At some time beginning early this morning and for what could be a large part of the day, the 46 men and women who comprise the Pro Football Hall of Fame Selection Committee will deliberate on what players will be enshrined as part of the class of 2014.
The selectors, as they’re known, come from across the media spectrum -- newspapers, Internet, television, radio, magazines. Some are relatively new to the process. Many have been voting for decades. The esteemed Ed Pope of Miami has been voting, I’m guessing, since the 1960s. As near as I can tell, all are expert in the area of pro football and truly dedicated to this task.
Which leads to this question: Why does it take so long?
Surely, experts, with months to study, could walk into the meeting, cast their vote with a minimum of discussion and go about whatever other business or pleasure brought them to the site of the Super Bowl, where the selection process takes place every year. But yet it has been known to take up to eight hours to elect a class.
It is interesting that the two sports halls of fame that attract the most public attention conduct their voting in diametrically opposite styles.
The Baseball Hall of Fame electorate resembles a democracy. Some 600 senior members of the Baseball Writers Association of America vote by mail. There is little internal discussion and none of it organized. Like many votes in the democracy known as the United States of America, the outcome often seems illogical and even wrong. But it works pretty well.
The Pro Football HOF vote is the antithesis of a democracy. It is the quintessential smoke-filled backroom. This is not to doubt the integrity or sincerity of the voters. I’ve yet to know one who didn’t take this privilege with the utmost respect and professionalism. But like any proverbial smoke-filled backroom, the results can be brought into question.
Writing at SI.com, Robert Klemko partially opened the door of the HOF deliberations and came forth with what could be disappointing news for football fans. I linked it here because I’ve always believed the same, which is this: For some candidates, it’s not necessarily how well they played on the field but how well their performance was orally defined in that meeting room. That’s wrong.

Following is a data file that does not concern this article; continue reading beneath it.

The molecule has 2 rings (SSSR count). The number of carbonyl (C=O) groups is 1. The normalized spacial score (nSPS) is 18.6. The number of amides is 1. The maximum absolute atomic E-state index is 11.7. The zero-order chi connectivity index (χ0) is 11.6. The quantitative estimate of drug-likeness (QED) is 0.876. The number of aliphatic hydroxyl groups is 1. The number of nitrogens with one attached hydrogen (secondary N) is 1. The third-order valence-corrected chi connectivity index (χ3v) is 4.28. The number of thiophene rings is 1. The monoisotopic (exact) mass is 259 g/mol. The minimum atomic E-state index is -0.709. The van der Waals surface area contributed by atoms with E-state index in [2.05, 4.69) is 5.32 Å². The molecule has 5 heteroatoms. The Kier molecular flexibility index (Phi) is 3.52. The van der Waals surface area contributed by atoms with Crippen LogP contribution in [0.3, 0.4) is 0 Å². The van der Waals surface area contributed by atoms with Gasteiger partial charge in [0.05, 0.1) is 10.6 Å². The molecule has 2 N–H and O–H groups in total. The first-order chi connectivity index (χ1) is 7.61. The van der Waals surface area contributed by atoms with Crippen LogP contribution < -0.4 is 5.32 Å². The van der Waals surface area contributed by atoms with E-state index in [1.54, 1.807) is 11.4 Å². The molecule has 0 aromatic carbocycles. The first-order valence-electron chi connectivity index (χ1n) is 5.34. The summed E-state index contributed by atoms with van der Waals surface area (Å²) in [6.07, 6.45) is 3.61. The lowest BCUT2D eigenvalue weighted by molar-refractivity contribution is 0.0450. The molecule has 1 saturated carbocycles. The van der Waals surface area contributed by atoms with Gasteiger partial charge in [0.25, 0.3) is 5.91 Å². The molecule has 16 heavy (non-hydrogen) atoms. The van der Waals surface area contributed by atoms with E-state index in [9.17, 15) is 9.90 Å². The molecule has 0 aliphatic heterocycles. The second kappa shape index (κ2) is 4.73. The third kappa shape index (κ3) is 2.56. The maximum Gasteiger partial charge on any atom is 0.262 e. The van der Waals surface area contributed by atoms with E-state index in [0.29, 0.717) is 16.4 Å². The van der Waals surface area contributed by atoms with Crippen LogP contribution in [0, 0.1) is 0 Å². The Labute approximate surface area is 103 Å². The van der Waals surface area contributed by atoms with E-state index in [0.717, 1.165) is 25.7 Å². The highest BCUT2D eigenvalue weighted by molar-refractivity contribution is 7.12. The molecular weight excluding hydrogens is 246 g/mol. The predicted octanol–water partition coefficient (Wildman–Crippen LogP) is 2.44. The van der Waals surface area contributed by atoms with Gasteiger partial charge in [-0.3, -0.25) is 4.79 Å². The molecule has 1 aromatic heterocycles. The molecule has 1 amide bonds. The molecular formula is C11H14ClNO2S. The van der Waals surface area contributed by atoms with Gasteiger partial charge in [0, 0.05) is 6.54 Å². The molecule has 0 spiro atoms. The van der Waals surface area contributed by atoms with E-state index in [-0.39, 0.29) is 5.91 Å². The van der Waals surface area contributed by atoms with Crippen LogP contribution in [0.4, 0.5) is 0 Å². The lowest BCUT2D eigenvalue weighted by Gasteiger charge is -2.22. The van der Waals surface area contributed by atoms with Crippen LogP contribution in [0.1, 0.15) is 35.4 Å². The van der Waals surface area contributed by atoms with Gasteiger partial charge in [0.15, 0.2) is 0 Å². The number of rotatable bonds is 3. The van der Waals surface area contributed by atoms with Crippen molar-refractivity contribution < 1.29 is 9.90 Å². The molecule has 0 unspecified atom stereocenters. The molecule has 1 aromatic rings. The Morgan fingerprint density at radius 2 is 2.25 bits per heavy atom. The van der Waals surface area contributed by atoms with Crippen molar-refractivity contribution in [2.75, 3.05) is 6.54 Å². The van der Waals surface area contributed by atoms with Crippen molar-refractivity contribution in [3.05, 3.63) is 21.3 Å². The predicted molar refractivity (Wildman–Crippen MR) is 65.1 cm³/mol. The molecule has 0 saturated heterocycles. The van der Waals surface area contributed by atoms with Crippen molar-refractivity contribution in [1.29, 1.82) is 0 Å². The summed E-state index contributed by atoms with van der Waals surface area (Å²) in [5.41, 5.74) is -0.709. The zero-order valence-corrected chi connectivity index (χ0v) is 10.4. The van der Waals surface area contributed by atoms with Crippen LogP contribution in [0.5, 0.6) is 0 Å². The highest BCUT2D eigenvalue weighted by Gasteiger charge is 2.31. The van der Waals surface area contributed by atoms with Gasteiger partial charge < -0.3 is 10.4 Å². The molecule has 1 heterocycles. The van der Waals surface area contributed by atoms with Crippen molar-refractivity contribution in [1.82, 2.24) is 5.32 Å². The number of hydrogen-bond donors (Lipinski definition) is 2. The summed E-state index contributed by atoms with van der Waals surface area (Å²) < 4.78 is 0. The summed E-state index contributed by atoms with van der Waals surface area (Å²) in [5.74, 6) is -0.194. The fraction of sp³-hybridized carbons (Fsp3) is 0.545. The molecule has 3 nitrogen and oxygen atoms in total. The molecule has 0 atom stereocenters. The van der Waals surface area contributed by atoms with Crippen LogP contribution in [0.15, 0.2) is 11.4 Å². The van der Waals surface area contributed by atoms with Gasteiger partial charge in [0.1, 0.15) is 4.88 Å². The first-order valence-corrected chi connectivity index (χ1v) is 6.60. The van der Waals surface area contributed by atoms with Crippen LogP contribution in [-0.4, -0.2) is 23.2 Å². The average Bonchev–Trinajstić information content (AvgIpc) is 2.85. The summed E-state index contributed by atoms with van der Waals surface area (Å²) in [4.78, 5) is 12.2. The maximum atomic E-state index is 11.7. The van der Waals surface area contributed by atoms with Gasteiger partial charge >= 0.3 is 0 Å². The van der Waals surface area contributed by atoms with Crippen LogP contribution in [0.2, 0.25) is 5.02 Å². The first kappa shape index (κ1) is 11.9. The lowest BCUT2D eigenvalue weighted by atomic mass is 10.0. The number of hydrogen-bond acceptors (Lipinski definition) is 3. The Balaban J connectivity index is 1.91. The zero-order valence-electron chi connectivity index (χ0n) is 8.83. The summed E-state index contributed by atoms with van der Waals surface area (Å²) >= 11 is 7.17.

For example, last season, two truly outstanding defensive linemen were on the ballot, Warren Sapp and Michael Strahan. Since Sapp played most of his career for Tampa Bay, his presenter was Ira Kaufman of the Tampa Tribune. Kaufman apparently did a good job. After the voting, in a rare breach of secrecy, Jason Cole, who writes for Yahoo! Sports, was quoted as saying, “In the battle between Warren Sapp and Michael Strahan, Ira Kaufman made the difference.”
Congrats to Kaufman and shame on the voters if their minds were made up by the words of Kaufman rather than the deeds of the two players.
I simply do not get this voting process. I understand it is more difficult to evaluate some football players than baseball players. The convincing statistical evidence that makes it easier to evaluate baseball players simply is not there for some football players. How do you evaluate an offensive tackle?
The daunting task of making the final decision should not fall to the verbal skills of a player's ‘presenter.’ Over the years it has been pretty much made known that the ‘presenter’ can play a key role in getting ‘his’ player elected. That’s wrong because all presenters are not the same. Some are more skilled orators, others are more greatly respected within the room.
The selectors might be better served by relying more heavily on their own expert knowledge rather than being swayed by a presenter, who could be biased. This process is well overdone and way too long. Let the experts be experts and the process should be done by lunchtime -- as, I might add, it once was.
The class of 2014 will be announced tonight. The process may be badly flawed, but the voters have a good to excellent history of getting it right. For the players involved, hopefully that’s true again this year.